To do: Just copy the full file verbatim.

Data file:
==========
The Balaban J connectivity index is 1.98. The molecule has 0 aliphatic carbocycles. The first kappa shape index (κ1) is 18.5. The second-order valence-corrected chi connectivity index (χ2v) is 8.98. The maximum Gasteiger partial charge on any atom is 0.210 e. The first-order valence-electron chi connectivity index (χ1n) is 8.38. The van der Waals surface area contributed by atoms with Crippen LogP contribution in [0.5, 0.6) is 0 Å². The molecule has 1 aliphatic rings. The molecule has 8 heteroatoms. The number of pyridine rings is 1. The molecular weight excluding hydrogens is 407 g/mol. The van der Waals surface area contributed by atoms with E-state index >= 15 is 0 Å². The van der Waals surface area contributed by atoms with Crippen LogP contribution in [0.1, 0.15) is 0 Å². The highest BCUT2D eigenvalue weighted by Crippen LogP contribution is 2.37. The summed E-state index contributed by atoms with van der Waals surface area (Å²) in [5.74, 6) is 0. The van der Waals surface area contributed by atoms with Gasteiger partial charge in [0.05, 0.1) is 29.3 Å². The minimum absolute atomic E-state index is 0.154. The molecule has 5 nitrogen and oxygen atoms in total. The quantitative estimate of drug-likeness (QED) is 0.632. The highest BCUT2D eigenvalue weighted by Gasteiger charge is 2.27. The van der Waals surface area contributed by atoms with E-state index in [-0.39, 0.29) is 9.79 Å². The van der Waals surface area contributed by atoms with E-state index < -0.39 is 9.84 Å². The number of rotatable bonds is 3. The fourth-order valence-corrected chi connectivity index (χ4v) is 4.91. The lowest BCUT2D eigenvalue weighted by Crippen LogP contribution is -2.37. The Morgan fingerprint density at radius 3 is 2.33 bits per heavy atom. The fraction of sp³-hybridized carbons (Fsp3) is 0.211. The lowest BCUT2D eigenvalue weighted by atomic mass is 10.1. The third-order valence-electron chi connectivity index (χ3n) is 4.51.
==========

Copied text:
The Balaban J connectivity index is 1.98. The molecule has 0 aliphatic carbocycles. The first kappa shape index (κ1) is 18.5. The second-order valence-corrected chi connectivity index (χ2v) is 8.98. The maximum Gasteiger partial charge on any atom is 0.210 e. The first-order valence-electron chi connectivity index (χ1n) is 8.38. The van der Waals surface area contributed by atoms with Crippen LogP contribution in [0.5, 0.6) is 0 Å². The molecule has 1 aliphatic rings. The molecule has 8 heteroatoms. The number of pyridine rings is 1. The molecular weight excluding hydrogens is 407 g/mol. The van der Waals surface area contributed by atoms with E-state index >= 15 is 0 Å². The van der Waals surface area contributed by atoms with Crippen LogP contribution in [0.1, 0.15) is 0 Å². The highest BCUT2D eigenvalue weighted by Crippen LogP contribution is 2.37. The summed E-state index contributed by atoms with van der Waals surface area (Å²) in [5.74, 6) is 0. The van der Waals surface area contributed by atoms with Gasteiger partial charge in [0.05, 0.1) is 29.3 Å². The minimum absolute atomic E-state index is 0.154. The molecule has 5 nitrogen and oxygen atoms in total. The quantitative estimate of drug-likeness (QED) is 0.632. The highest BCUT2D eigenvalue weighted by Gasteiger charge is 2.27. The van der Waals surface area contributed by atoms with E-state index in [-0.39, 0.29) is 9.79 Å². The van der Waals surface area contributed by atoms with E-state index < -0.39 is 9.84 Å². The number of rotatable bonds is 3. The fourth-order valence-corrected chi connectivity index (χ4v) is 4.91. The lowest BCUT2D eigenvalue weighted by Crippen LogP contribution is -2.37. The Morgan fingerprint density at radius 3 is 2.33 bits per heavy atom. The fraction of sp³-hybridized carbons (Fsp3) is 0.211. The lowest BCUT2D eigenvalue weighted by atomic mass is 10.1. The third-order valence-electron chi connectivity index (χ3n) is 4.51.